Barnier Rejects Freezing Brexit Talks If No Irish Progress
(Bloomberg) -- The European Union’s chief Brexit negotiator said failure to reach a deal on the Irish border will increase the risk of a messy divorce but ruled out resorting to punishment measures such as freezing talks with the U.K.
Brexit negotiations are at a stalemate over the issue of the Irish border: While both sides want to keep the new U.K.-EU frontier open after Brexit, no one has come up with a solution that’s acceptable to all. The EU is demanding ideas from the U.K. in time for a summit on June 28 but it’s not clear what the EU will do if it doesn’t get what it wants. Strong rhetoric is one option.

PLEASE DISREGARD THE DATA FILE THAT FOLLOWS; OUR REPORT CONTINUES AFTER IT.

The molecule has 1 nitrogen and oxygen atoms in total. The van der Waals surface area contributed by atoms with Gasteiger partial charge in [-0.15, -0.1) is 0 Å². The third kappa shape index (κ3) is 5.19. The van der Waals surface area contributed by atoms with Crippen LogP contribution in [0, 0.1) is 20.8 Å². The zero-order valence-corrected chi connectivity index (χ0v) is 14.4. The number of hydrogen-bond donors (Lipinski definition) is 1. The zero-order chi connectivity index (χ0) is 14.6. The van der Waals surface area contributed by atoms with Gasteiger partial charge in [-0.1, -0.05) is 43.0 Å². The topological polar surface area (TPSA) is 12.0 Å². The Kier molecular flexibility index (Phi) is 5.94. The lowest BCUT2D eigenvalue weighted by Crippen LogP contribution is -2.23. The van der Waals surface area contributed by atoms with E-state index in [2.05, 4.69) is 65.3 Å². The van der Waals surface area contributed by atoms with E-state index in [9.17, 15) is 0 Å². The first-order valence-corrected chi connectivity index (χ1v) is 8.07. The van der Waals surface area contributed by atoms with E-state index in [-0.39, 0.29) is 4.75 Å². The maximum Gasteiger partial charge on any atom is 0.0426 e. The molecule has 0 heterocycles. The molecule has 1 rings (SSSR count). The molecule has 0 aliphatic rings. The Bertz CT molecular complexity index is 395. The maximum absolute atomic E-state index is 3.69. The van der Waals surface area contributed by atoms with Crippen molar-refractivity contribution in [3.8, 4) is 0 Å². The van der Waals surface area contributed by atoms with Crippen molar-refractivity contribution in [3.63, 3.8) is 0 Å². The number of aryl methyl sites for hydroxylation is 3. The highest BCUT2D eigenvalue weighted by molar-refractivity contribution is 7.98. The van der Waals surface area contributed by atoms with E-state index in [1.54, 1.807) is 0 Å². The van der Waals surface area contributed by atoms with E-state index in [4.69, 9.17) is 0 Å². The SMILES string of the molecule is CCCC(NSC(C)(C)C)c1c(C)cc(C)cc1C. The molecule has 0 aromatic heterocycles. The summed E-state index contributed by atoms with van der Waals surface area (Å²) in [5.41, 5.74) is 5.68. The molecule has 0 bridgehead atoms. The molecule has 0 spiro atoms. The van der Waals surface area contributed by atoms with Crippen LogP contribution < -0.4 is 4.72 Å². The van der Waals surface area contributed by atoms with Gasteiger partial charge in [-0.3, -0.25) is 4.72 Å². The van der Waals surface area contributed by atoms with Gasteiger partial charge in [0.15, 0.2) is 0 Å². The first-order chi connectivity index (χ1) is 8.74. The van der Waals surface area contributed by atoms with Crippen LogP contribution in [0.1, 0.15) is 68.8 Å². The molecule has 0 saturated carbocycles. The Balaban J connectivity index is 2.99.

Asked in Budapest if the EU would freeze negotiations if no agreement is reached, Michel Barnier rejected the idea.
“It is in the common interest to progress,” he told Bloomberg News. "Nothing will be frozen, we have no time to freeze, the time is short, the clock is ticking. If we don’t make enough progress it could be a stronger risk for the final stage.”
Both sides are aiming to get a deal by October on the overall divorce deal and the June summit is the last scheduled gathering of leaders before then. Talks resume in Brussels this week and U.K. negotiators are preparing to hand over a new proposal on the Irish border, according to two people familiar with the situation.
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